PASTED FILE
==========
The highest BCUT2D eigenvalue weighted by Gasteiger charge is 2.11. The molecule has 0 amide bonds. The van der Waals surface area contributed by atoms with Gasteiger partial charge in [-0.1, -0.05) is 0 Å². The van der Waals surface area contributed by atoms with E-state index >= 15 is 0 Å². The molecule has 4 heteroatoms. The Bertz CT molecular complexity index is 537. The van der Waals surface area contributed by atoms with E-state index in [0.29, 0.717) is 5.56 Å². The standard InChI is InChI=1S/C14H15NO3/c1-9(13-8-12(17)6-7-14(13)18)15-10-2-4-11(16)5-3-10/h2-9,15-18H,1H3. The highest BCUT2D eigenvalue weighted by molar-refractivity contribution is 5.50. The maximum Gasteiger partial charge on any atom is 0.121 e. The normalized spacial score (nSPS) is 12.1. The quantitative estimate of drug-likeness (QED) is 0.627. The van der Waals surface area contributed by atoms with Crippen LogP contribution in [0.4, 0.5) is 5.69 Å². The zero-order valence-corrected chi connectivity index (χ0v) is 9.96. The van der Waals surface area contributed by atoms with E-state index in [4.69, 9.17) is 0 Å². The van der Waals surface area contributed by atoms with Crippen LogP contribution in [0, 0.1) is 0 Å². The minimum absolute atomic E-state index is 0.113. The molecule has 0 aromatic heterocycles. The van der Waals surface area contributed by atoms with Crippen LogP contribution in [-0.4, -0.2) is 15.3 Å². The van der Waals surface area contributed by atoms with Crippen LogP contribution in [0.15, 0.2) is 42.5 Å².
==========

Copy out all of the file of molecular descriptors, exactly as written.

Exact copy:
The highest BCUT2D eigenvalue weighted by Gasteiger charge is 2.11. The molecule has 0 amide bonds. The van der Waals surface area contributed by atoms with Gasteiger partial charge in [-0.1, -0.05) is 0 Å². The van der Waals surface area contributed by atoms with E-state index >= 15 is 0 Å². The molecule has 4 heteroatoms. The Bertz CT molecular complexity index is 537. The van der Waals surface area contributed by atoms with E-state index in [0.29, 0.717) is 5.56 Å². The standard InChI is InChI=1S/C14H15NO3/c1-9(13-8-12(17)6-7-14(13)18)15-10-2-4-11(16)5-3-10/h2-9,15-18H,1H3. The highest BCUT2D eigenvalue weighted by molar-refractivity contribution is 5.50. The maximum Gasteiger partial charge on any atom is 0.121 e. The normalized spacial score (nSPS) is 12.1. The quantitative estimate of drug-likeness (QED) is 0.627. The van der Waals surface area contributed by atoms with Crippen LogP contribution in [0.4, 0.5) is 5.69 Å². The zero-order valence-corrected chi connectivity index (χ0v) is 9.96. The van der Waals surface area contributed by atoms with E-state index in [4.69, 9.17) is 0 Å². The van der Waals surface area contributed by atoms with Crippen LogP contribution in [0, 0.1) is 0 Å². The minimum absolute atomic E-state index is 0.113. The molecule has 0 aromatic heterocycles. The van der Waals surface area contributed by atoms with Crippen LogP contribution in [-0.4, -0.2) is 15.3 Å². The van der Waals surface area contributed by atoms with Crippen LogP contribution in [0.15, 0.2) is 42.5 Å².